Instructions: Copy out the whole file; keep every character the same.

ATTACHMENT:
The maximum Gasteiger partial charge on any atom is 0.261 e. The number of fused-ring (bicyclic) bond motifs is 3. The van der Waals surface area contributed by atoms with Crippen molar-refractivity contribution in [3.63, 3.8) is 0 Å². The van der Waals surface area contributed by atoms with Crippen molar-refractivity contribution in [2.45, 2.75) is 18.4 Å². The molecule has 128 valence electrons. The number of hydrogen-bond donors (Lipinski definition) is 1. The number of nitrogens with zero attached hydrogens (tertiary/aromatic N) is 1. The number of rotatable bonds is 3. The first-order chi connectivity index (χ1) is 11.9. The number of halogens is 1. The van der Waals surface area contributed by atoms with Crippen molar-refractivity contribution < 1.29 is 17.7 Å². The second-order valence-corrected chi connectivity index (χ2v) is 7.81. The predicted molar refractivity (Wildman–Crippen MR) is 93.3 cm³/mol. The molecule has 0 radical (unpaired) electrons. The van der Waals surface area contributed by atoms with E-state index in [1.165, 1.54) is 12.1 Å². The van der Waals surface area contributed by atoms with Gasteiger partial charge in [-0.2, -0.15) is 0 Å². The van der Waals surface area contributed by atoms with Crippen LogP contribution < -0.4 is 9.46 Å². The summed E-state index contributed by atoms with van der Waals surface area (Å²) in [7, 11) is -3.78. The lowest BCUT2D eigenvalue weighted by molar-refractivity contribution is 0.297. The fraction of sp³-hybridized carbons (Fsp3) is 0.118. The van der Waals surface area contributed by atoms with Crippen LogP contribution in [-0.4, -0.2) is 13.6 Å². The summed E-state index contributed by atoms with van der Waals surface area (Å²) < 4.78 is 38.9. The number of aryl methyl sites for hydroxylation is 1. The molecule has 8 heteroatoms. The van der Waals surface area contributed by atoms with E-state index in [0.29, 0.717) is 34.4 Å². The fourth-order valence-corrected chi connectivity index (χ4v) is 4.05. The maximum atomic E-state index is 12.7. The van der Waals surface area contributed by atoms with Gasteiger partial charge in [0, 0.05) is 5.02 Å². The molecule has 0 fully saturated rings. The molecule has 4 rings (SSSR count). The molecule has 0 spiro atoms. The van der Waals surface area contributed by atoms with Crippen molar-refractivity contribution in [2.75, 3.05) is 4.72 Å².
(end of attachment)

The maximum Gasteiger partial charge on any atom is 0.261 e. The number of fused-ring (bicyclic) bond motifs is 3. The van der Waals surface area contributed by atoms with Crippen molar-refractivity contribution in [3.63, 3.8) is 0 Å². The van der Waals surface area contributed by atoms with Crippen molar-refractivity contribution in [2.45, 2.75) is 18.4 Å². The molecule has 128 valence electrons. The number of hydrogen-bond donors (Lipinski definition) is 1. The number of nitrogens with zero attached hydrogens (tertiary/aromatic N) is 1. The number of rotatable bonds is 3. The first-order chi connectivity index (χ1) is 11.9. The number of halogens is 1. The van der Waals surface area contributed by atoms with Crippen molar-refractivity contribution < 1.29 is 17.7 Å². The second-order valence-corrected chi connectivity index (χ2v) is 7.81. The predicted molar refractivity (Wildman–Crippen MR) is 93.3 cm³/mol. The molecule has 0 radical (unpaired) electrons. The van der Waals surface area contributed by atoms with E-state index in [1.165, 1.54) is 12.1 Å². The van der Waals surface area contributed by atoms with Gasteiger partial charge in [-0.2, -0.15) is 0 Å². The van der Waals surface area contributed by atoms with Crippen LogP contribution < -0.4 is 9.46 Å². The summed E-state index contributed by atoms with van der Waals surface area (Å²) in [7, 11) is -3.78. The lowest BCUT2D eigenvalue weighted by molar-refractivity contribution is 0.297. The fraction of sp³-hybridized carbons (Fsp3) is 0.118. The van der Waals surface area contributed by atoms with Crippen LogP contribution in [-0.4, -0.2) is 13.6 Å². The summed E-state index contributed by atoms with van der Waals surface area (Å²) < 4.78 is 38.9. The number of aryl methyl sites for hydroxylation is 1. The molecule has 8 heteroatoms. The van der Waals surface area contributed by atoms with E-state index in [0.29, 0.717) is 34.4 Å². The fourth-order valence-corrected chi connectivity index (χ4v) is 4.05. The maximum atomic E-state index is 12.7. The van der Waals surface area contributed by atoms with Gasteiger partial charge in [0, 0.05) is 5.02 Å². The molecule has 0 fully saturated rings. The molecule has 4 rings (SSSR count). The molecule has 0 spiro atoms. The van der Waals surface area contributed by atoms with Crippen molar-refractivity contribution in [2.75, 3.05) is 4.72 Å².